MEDICAL SCHOOLS One medical school in each Department of Haiti
One of the greatest gaps in Haiti’s educational system is access to medical school for the many Haitian young people who want to become doctors and help meet the need for competent doctors to serve Haiti’s population, especially pregnant women, children, the elderly, and the disabled. Over 75% of births in Haiti are not attended by skilled health staff; the maternal mortality ratio is 680 women of 100,000 live births. Approximately 46 of every thousand adolescents (ages 15-19) give birth. Fewer than 60% of Haiti’s youngest children receive basic immunizations (measles).
The general failure of the modern healthcare system in Haiti has been worsened by the phenomenon of medical brain drain which, in turn, is fuelled by both the political turmoil and the economic crisis. Over the last decades, large portions of skilled health workers fled Haiti in search of better employment opportunities in Western countries. Most of them migrated to Canada and United States. A study conducted by the World Bank in 2007 revealed that 83% of Haitian Medical Doctors live out of the country. This massive “exodus” has taken a heavy toll on the already under-funded and fragile health system in Haiti. Because medical school access is not available to most Haitian students, affluent young scholars enroll in medical schools in foreign countries, but rarely return to Haiti to help those who are still suffering without medical care. They may be afraid to come back and they no longer believe they have an important role in working together to improve health care for the people of Haiti.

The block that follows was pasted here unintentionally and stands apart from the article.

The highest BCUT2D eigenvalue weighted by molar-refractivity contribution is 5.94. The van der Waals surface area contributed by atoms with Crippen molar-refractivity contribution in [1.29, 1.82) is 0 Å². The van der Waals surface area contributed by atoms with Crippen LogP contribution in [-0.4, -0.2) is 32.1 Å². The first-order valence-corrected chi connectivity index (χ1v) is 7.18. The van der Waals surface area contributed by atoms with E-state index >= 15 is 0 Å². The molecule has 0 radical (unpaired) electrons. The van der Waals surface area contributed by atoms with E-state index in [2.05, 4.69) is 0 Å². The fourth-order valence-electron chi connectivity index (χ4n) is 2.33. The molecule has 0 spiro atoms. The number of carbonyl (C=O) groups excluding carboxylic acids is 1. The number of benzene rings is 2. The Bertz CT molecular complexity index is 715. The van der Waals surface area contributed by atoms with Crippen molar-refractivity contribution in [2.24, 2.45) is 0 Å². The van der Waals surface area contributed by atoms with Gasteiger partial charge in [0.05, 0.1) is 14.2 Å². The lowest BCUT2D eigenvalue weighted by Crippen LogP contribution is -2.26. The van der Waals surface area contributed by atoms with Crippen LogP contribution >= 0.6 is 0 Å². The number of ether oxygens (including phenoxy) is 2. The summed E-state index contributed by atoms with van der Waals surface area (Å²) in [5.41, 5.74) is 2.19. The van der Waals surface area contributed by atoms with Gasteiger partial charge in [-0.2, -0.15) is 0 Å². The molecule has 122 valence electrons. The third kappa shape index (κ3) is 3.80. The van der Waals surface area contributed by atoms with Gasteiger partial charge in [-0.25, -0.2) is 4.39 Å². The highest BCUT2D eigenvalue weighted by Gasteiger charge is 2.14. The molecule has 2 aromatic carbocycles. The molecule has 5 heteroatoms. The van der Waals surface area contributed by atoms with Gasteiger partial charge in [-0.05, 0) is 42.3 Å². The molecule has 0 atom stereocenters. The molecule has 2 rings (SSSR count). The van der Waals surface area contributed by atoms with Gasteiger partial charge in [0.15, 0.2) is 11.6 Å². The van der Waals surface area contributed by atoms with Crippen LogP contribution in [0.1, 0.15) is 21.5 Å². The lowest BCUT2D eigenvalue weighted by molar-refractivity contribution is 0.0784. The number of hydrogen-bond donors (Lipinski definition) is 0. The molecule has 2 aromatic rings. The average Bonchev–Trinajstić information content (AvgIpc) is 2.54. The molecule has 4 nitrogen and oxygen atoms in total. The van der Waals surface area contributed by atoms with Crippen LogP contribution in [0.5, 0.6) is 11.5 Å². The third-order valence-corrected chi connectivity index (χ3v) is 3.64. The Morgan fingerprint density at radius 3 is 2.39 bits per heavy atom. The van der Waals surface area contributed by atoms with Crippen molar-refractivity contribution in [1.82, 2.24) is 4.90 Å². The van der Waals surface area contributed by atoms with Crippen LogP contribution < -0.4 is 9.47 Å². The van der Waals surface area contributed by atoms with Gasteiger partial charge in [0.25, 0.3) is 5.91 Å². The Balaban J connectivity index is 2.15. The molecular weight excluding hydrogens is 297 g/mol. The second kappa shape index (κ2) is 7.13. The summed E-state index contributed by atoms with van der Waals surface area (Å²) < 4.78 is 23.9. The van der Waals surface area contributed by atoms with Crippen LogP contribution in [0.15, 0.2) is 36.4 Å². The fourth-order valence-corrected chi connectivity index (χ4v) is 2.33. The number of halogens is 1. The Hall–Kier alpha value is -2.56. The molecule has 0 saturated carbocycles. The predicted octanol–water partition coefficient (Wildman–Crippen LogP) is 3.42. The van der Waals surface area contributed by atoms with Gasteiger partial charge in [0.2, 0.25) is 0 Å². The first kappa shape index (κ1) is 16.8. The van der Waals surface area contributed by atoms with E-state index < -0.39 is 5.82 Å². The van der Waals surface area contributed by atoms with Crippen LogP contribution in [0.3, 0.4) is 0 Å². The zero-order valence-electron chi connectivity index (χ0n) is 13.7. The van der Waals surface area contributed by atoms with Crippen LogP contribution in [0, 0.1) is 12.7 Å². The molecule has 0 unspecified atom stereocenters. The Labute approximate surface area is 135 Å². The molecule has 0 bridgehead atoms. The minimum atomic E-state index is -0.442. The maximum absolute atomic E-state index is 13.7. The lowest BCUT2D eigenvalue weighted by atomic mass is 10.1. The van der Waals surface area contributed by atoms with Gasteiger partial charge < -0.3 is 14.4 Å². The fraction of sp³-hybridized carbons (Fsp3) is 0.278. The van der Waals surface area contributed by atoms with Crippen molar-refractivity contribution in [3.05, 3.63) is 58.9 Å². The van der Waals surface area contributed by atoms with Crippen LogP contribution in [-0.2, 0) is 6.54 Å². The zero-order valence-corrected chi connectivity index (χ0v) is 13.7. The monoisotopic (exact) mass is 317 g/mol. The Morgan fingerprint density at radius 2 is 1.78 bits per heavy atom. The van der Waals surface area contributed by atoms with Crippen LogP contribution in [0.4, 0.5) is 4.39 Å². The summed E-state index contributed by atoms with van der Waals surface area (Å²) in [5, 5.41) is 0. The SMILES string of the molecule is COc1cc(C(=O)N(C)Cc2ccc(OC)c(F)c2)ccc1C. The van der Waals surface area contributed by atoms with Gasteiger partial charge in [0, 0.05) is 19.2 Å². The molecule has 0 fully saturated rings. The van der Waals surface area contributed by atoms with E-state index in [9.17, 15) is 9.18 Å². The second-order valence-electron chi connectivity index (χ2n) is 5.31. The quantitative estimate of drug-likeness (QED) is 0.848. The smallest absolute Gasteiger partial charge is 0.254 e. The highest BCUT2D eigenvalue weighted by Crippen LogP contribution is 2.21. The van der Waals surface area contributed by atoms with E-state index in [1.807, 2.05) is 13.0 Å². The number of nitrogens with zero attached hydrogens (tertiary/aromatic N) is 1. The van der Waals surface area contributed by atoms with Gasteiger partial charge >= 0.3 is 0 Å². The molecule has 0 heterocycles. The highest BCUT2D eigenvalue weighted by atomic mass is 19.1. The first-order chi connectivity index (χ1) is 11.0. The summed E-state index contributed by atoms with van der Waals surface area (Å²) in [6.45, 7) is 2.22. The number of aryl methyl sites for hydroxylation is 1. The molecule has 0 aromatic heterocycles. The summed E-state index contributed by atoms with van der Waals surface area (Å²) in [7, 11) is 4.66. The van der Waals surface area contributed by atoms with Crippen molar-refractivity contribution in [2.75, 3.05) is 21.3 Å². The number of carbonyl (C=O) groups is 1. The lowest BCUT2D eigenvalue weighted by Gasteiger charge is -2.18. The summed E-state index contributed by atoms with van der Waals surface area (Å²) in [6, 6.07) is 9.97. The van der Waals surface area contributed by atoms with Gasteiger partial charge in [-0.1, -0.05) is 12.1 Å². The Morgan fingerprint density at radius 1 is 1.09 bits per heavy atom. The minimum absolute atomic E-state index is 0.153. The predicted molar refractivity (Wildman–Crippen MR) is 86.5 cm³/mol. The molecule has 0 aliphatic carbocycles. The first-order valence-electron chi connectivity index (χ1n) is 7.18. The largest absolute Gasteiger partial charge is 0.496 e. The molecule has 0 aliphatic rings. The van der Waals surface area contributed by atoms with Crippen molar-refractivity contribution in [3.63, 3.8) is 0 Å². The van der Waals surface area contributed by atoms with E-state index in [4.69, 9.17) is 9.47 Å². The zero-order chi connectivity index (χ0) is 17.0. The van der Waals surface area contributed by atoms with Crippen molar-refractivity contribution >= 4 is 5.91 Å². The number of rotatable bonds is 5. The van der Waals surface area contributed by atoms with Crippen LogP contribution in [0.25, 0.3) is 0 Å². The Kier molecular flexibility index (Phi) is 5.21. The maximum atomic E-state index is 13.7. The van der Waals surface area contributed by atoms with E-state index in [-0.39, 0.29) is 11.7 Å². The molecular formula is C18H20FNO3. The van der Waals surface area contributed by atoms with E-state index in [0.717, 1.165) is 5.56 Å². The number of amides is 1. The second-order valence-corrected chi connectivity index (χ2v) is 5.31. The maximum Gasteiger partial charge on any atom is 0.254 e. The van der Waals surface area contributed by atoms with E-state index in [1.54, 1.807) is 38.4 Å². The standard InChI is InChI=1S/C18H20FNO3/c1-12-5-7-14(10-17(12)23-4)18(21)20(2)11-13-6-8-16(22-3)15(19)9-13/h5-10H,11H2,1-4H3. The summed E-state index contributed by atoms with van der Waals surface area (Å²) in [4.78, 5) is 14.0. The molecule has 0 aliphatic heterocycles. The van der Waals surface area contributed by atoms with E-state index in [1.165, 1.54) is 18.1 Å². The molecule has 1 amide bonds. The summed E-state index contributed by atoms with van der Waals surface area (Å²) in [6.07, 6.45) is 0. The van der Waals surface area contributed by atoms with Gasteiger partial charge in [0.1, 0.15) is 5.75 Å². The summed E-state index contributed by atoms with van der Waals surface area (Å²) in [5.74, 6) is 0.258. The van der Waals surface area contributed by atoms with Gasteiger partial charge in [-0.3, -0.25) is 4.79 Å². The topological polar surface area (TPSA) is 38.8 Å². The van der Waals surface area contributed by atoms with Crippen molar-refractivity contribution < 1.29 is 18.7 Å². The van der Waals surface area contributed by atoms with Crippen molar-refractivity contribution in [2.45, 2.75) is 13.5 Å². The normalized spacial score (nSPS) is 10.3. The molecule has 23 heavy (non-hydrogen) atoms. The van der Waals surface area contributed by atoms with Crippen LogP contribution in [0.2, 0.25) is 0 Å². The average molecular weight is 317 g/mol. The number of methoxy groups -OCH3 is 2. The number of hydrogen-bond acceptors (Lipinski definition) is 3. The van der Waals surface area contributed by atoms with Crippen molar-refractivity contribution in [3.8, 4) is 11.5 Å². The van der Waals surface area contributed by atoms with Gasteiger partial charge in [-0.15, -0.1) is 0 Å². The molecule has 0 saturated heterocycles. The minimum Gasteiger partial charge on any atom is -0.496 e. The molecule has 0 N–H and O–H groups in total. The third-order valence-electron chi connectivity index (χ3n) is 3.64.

In order to make a significant impact on health care, a medical school needs to be established in each of Haiti’s ten departments. Graduates of the medical schools are essential to staff the hospitals needed in each department and public health clinics to
serve each village, city, and urban area in Haiti.